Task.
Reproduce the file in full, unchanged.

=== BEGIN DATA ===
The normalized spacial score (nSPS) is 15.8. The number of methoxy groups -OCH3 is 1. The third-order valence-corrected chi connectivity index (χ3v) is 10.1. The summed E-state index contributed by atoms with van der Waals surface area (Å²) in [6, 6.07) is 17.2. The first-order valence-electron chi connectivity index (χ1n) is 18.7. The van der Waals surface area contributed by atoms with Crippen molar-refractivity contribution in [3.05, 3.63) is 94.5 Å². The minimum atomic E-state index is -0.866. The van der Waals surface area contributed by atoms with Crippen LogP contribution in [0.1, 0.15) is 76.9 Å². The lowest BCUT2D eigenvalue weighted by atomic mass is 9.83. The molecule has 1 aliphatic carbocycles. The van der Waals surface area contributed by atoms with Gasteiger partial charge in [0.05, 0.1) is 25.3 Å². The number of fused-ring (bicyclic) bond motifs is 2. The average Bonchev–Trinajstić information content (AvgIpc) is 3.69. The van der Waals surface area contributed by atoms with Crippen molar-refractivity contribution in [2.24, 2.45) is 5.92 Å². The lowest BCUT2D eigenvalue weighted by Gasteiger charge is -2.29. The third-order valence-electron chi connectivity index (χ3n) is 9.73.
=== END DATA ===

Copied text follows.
The normalized spacial score (nSPS) is 15.8. The number of methoxy groups -OCH3 is 1. The third-order valence-corrected chi connectivity index (χ3v) is 10.1. The summed E-state index contributed by atoms with van der Waals surface area (Å²) in [6, 6.07) is 17.2. The first-order valence-electron chi connectivity index (χ1n) is 18.7. The van der Waals surface area contributed by atoms with Crippen molar-refractivity contribution in [3.05, 3.63) is 94.5 Å². The minimum atomic E-state index is -0.866. The van der Waals surface area contributed by atoms with Crippen LogP contribution in [0.1, 0.15) is 76.9 Å². The lowest BCUT2D eigenvalue weighted by atomic mass is 9.83. The molecule has 1 aliphatic carbocycles. The van der Waals surface area contributed by atoms with Gasteiger partial charge in [0.05, 0.1) is 25.3 Å². The number of fused-ring (bicyclic) bond motifs is 2. The average Bonchev–Trinajstić information content (AvgIpc) is 3.69. The van der Waals surface area contributed by atoms with Crippen molar-refractivity contribution in [2.24, 2.45) is 5.92 Å². The lowest BCUT2D eigenvalue weighted by Gasteiger charge is -2.29. The third-order valence-electron chi connectivity index (χ3n) is 9.73.